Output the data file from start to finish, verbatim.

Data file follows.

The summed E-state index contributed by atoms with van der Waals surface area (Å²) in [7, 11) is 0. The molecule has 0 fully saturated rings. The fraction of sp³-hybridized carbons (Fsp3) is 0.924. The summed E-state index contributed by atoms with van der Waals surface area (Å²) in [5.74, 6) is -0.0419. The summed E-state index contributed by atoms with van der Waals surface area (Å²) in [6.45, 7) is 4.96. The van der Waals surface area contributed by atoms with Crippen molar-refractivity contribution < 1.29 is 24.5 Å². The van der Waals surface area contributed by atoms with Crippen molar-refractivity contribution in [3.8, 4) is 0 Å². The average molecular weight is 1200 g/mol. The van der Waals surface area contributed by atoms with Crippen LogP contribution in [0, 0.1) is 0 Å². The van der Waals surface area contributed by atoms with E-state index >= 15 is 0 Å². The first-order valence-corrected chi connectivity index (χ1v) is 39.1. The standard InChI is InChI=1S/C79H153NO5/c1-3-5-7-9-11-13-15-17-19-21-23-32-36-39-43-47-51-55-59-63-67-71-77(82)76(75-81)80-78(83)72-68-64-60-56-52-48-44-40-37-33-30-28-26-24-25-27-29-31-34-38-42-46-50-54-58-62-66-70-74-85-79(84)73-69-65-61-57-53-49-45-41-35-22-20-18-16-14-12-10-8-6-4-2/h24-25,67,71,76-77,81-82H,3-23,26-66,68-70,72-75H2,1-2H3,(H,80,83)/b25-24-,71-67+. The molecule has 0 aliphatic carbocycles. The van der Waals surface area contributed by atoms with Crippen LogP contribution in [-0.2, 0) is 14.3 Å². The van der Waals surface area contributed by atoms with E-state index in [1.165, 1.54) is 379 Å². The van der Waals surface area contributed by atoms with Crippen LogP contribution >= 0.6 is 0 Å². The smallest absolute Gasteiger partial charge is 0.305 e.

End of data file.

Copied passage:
The summed E-state index contributed by atoms with van der Waals surface area (Å²) in [7, 11) is 0. The molecule has 0 fully saturated rings. The fraction of sp³-hybridized carbons (Fsp3) is 0.924. The summed E-state index contributed by atoms with van der Waals surface area (Å²) in [5.74, 6) is -0.0419. The summed E-state index contributed by atoms with van der Waals surface area (Å²) in [6.45, 7) is 4.96. The van der Waals surface area contributed by atoms with Crippen molar-refractivity contribution < 1.29 is 24.5 Å². The van der Waals surface area contributed by atoms with Crippen molar-refractivity contribution in [3.8, 4) is 0 Å². The average molecular weight is 1200 g/mol. The van der Waals surface area contributed by atoms with Crippen LogP contribution in [0, 0.1) is 0 Å². The van der Waals surface area contributed by atoms with E-state index >= 15 is 0 Å². The first-order valence-corrected chi connectivity index (χ1v) is 39.1. The standard InChI is InChI=1S/C79H153NO5/c1-3-5-7-9-11-13-15-17-19-21-23-32-36-39-43-47-51-55-59-63-67-71-77(82)76(75-81)80-78(83)72-68-64-60-56-52-48-44-40-37-33-30-28-26-24-25-27-29-31-34-38-42-46-50-54-58-62-66-70-74-85-79(84)73-69-65-61-57-53-49-45-41-35-22-20-18-16-14-12-10-8-6-4-2/h24-25,67,71,76-77,81-82H,3-23,26-66,68-70,72-75H2,1-2H3,(H,80,83)/b25-24-,71-67+. The molecule has 0 aliphatic carbocycles. The van der Waals surface area contributed by atoms with Crippen LogP contribution in [-0.2, 0) is 14.3 Å². The van der Waals surface area contributed by atoms with E-state index in [1.165, 1.54) is 379 Å². The van der Waals surface area contributed by atoms with Crippen LogP contribution >= 0.6 is 0 Å². The smallest absolute Gasteiger partial charge is 0.305 e.